Unlike more formal types of business structures, a general partnership promotes a level of business intimacy among the partners that is based on a "one for all" legal framework. It can be difficult to tell a partner or partners that you want to dissolve the business relationship. Putting the decision in writing ensures that you have a record of exactly when and how the partnership came to an end.

A general partnership is one of the easiest ways to set up a business. When two or more people agree to act together to make a profit, a general partnership begins. In most states, no paperwork needs to be filed to legitimize the business. Likewise, state laws allow the dissolution of a partnership just as easily. Unless the partners have agreed to something different, a partner can withdraw from a partnership at will simply by conveying his intent to do so. The intent to withdraw can be conveyed orally or in writing and doesn't have to adhere to any particular format.

Partnership Agreement

States allow partnerships to adopt policies to govern their affairs that can trump most of the default provisions of state partnership law. A partnership agreement can set the procedures for a partner to properly end the partnership. A typical partnership agreement requires written notice of a partner's intent to withdraw and may also require the notice to come up to 90 days in advance of the effective date. The agreement can set other terms, such as requiring the notice to be sent by registered mail to a specific address.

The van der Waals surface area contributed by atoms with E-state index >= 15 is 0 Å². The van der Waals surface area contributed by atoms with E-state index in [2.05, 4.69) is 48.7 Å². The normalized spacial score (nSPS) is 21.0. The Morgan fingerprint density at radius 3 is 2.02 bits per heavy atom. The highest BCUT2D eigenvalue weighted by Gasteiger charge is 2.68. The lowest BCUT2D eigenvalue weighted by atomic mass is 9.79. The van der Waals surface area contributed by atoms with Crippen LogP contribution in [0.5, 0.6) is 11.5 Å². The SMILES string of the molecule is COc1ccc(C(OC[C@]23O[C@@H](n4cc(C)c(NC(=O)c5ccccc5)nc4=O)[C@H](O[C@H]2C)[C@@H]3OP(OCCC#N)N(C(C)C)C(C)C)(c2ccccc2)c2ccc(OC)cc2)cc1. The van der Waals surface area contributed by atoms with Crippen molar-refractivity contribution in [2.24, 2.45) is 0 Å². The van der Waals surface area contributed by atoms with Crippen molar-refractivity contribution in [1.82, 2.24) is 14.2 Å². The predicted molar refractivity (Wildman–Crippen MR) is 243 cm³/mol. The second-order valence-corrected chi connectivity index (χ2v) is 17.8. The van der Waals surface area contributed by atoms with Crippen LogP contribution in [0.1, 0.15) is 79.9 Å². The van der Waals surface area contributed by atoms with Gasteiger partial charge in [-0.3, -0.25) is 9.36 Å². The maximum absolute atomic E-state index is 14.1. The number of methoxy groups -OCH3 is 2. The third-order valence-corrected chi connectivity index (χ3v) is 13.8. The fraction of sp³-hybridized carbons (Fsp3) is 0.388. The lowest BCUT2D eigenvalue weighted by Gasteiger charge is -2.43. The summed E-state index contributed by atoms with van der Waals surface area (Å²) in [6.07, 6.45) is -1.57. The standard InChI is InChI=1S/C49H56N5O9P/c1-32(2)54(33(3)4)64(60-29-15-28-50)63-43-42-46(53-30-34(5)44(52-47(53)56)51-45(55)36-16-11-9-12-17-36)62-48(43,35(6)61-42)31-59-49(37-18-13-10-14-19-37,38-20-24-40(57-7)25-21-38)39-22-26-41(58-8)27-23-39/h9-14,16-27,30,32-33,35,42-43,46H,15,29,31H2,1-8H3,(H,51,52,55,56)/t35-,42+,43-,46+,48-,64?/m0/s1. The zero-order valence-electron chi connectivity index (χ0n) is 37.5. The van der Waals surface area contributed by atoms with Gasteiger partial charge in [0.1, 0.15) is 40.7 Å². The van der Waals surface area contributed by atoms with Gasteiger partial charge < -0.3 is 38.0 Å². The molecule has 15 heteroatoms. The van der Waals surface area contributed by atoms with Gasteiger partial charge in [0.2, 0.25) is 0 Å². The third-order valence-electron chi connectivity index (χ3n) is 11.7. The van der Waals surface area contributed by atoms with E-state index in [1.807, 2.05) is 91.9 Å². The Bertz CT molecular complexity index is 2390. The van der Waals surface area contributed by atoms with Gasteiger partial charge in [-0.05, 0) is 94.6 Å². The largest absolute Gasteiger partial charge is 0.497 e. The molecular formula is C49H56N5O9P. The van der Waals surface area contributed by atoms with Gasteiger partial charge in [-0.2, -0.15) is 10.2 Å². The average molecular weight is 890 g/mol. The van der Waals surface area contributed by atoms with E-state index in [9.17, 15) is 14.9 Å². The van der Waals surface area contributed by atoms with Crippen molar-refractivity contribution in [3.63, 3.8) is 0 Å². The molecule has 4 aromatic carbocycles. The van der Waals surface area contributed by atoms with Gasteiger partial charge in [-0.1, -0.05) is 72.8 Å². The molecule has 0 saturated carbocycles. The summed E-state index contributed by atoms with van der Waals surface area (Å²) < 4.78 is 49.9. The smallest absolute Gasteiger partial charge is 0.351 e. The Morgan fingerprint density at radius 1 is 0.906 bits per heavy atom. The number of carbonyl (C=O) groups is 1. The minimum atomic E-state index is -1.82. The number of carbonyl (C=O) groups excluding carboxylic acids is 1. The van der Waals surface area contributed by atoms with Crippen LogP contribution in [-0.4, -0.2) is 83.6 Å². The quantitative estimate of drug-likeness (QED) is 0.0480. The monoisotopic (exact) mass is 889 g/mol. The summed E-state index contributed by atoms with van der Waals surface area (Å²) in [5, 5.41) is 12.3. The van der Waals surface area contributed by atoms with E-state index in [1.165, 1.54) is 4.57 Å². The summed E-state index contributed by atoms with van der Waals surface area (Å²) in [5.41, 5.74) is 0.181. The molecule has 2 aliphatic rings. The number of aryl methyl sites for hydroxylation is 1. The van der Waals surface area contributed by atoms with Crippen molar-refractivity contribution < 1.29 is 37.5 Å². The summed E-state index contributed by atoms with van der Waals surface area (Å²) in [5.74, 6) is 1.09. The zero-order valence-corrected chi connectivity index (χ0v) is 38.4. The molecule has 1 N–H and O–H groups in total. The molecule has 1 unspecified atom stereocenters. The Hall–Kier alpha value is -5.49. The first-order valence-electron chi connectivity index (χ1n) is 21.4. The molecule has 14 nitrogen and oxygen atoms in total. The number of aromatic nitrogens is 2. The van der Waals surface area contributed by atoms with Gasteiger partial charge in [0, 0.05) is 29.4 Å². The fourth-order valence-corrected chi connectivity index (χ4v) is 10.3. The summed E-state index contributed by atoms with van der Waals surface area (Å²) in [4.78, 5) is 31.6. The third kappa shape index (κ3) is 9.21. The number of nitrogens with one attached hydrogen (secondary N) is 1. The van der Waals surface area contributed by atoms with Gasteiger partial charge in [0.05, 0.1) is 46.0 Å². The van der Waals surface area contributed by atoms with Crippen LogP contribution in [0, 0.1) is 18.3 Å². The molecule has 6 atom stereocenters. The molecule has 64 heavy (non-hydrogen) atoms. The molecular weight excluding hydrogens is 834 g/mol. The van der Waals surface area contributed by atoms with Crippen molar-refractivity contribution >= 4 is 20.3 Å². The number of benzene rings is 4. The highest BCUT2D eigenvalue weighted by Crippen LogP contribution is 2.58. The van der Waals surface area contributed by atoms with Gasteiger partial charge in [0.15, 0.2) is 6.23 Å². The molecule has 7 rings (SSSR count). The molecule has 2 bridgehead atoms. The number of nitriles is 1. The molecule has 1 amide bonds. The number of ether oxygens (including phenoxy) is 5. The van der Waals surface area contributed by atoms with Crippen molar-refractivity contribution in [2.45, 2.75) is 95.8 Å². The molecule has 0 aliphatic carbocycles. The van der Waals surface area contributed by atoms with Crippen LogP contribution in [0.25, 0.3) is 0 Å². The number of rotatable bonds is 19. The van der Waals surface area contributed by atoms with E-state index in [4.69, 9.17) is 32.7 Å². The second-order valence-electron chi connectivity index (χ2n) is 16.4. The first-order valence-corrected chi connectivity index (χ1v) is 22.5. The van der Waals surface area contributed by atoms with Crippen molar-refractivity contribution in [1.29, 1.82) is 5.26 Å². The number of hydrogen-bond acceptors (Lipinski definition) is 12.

Withdrawal Versus Dissolution

Your withdrawal from the partnership doesn't necessarily require the dissolution of the company. If you have only one partner, dissolving the business and dividing the proceeds makes sense. However, if you have multiple partners, they may want to continue without you. In that instance, you may want to accept a buyout, or you may want to force a complete dissolution of the existing partnership so you can take back important assets or end personal obligations. The remaining partners would then be free to form a new partnership without you.

Typical Construction

No formalities must be follow when writing a letter to dissolve a partnership, other than to comply with any requirements detailed in your partnership agreement. An effective letter should address the partners individually and the partnership as an entity. It should express your intention to have the partnership end as of a specific date and detail whether you expect a complete dissolution of all partnership matters or are amenable to a buyout. Sign and send the letter to all partners, preferably by registered mail so you have proof of receipt.